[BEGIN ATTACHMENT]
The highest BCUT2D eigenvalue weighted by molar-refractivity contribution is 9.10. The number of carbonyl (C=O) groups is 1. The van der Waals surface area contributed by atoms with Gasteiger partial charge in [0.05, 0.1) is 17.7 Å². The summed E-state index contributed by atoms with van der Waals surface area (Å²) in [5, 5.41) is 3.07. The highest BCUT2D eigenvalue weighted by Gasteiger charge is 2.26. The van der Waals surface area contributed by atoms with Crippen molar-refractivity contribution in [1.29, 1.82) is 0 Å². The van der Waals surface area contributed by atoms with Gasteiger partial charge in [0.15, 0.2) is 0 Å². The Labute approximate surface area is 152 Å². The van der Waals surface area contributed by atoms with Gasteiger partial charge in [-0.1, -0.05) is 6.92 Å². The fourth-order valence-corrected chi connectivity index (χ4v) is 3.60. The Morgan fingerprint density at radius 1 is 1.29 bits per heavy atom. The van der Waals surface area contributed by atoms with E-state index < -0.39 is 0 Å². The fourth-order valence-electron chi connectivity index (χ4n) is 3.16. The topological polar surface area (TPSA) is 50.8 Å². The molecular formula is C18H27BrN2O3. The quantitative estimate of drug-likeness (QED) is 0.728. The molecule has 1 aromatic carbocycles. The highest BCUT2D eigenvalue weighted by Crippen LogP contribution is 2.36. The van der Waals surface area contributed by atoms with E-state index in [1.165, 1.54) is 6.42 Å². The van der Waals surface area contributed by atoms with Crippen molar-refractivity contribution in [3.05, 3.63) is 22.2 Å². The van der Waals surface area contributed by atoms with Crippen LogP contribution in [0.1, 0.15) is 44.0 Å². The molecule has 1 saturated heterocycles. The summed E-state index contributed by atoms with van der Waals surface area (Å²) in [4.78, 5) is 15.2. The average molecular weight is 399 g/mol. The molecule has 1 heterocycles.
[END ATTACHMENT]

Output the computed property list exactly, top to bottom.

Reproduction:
The highest BCUT2D eigenvalue weighted by molar-refractivity contribution is 9.10. The number of carbonyl (C=O) groups is 1. The van der Waals surface area contributed by atoms with Gasteiger partial charge in [0.05, 0.1) is 17.7 Å². The summed E-state index contributed by atoms with van der Waals surface area (Å²) in [5, 5.41) is 3.07. The highest BCUT2D eigenvalue weighted by Gasteiger charge is 2.26. The van der Waals surface area contributed by atoms with Crippen molar-refractivity contribution in [1.29, 1.82) is 0 Å². The van der Waals surface area contributed by atoms with Gasteiger partial charge in [0.15, 0.2) is 0 Å². The Labute approximate surface area is 152 Å². The van der Waals surface area contributed by atoms with Gasteiger partial charge in [-0.1, -0.05) is 6.92 Å². The fourth-order valence-corrected chi connectivity index (χ4v) is 3.60. The Morgan fingerprint density at radius 1 is 1.29 bits per heavy atom. The van der Waals surface area contributed by atoms with E-state index < -0.39 is 0 Å². The fourth-order valence-electron chi connectivity index (χ4n) is 3.16. The topological polar surface area (TPSA) is 50.8 Å². The molecular formula is C18H27BrN2O3. The quantitative estimate of drug-likeness (QED) is 0.728. The molecule has 1 aromatic carbocycles. The highest BCUT2D eigenvalue weighted by Crippen LogP contribution is 2.36. The van der Waals surface area contributed by atoms with E-state index in [1.165, 1.54) is 6.42 Å². The van der Waals surface area contributed by atoms with Crippen molar-refractivity contribution in [3.05, 3.63) is 22.2 Å². The van der Waals surface area contributed by atoms with Crippen LogP contribution in [0.1, 0.15) is 44.0 Å². The molecule has 1 saturated heterocycles. The summed E-state index contributed by atoms with van der Waals surface area (Å²) in [4.78, 5) is 15.2. The average molecular weight is 399 g/mol. The molecule has 1 heterocycles.